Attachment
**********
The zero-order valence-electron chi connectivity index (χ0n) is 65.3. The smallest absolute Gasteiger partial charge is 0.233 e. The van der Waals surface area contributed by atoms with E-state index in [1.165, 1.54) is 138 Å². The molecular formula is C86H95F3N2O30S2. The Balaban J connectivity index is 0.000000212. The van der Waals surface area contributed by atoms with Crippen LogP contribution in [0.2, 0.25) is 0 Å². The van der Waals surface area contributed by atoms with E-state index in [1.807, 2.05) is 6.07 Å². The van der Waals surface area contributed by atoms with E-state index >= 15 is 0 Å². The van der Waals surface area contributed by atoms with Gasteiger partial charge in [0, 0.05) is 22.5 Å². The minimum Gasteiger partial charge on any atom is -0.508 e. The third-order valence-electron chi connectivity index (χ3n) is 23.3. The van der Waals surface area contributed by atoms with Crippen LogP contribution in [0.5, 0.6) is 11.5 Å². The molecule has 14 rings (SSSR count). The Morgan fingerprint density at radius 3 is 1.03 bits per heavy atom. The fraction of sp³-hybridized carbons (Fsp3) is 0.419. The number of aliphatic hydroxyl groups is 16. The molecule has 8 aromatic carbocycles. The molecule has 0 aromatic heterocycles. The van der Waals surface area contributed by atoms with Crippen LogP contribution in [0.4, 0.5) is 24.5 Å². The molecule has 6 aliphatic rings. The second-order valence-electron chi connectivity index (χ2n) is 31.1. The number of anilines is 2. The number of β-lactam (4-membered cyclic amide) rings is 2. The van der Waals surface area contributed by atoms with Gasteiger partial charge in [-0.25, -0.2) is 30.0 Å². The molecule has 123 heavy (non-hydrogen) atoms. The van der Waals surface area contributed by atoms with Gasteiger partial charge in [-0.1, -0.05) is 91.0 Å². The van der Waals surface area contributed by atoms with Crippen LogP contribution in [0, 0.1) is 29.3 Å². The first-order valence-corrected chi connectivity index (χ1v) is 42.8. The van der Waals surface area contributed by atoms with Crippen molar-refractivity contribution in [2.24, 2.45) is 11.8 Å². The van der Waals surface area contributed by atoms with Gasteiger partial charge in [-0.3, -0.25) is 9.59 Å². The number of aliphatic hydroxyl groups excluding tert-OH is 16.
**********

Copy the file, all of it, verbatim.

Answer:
The zero-order valence-electron chi connectivity index (χ0n) is 65.3. The smallest absolute Gasteiger partial charge is 0.233 e. The van der Waals surface area contributed by atoms with E-state index in [1.165, 1.54) is 138 Å². The molecular formula is C86H95F3N2O30S2. The Balaban J connectivity index is 0.000000212. The van der Waals surface area contributed by atoms with Crippen LogP contribution in [0.2, 0.25) is 0 Å². The van der Waals surface area contributed by atoms with E-state index in [1.807, 2.05) is 6.07 Å². The van der Waals surface area contributed by atoms with E-state index >= 15 is 0 Å². The van der Waals surface area contributed by atoms with Gasteiger partial charge in [0, 0.05) is 22.5 Å². The minimum Gasteiger partial charge on any atom is -0.508 e. The third-order valence-electron chi connectivity index (χ3n) is 23.3. The van der Waals surface area contributed by atoms with Crippen LogP contribution in [0.5, 0.6) is 11.5 Å². The molecule has 14 rings (SSSR count). The Morgan fingerprint density at radius 3 is 1.03 bits per heavy atom. The fraction of sp³-hybridized carbons (Fsp3) is 0.419. The number of aliphatic hydroxyl groups is 16. The molecule has 8 aromatic carbocycles. The molecule has 0 aromatic heterocycles. The van der Waals surface area contributed by atoms with Crippen LogP contribution in [0.4, 0.5) is 24.5 Å². The molecule has 6 aliphatic rings. The second-order valence-electron chi connectivity index (χ2n) is 31.1. The number of anilines is 2. The number of β-lactam (4-membered cyclic amide) rings is 2. The van der Waals surface area contributed by atoms with Gasteiger partial charge in [-0.25, -0.2) is 30.0 Å². The molecule has 123 heavy (non-hydrogen) atoms. The van der Waals surface area contributed by atoms with Gasteiger partial charge in [-0.1, -0.05) is 91.0 Å². The van der Waals surface area contributed by atoms with Crippen LogP contribution in [0, 0.1) is 29.3 Å². The first-order valence-corrected chi connectivity index (χ1v) is 42.8. The van der Waals surface area contributed by atoms with Crippen molar-refractivity contribution in [2.24, 2.45) is 11.8 Å². The van der Waals surface area contributed by atoms with Gasteiger partial charge in [-0.3, -0.25) is 9.59 Å². The number of aliphatic hydroxyl groups excluding tert-OH is 16.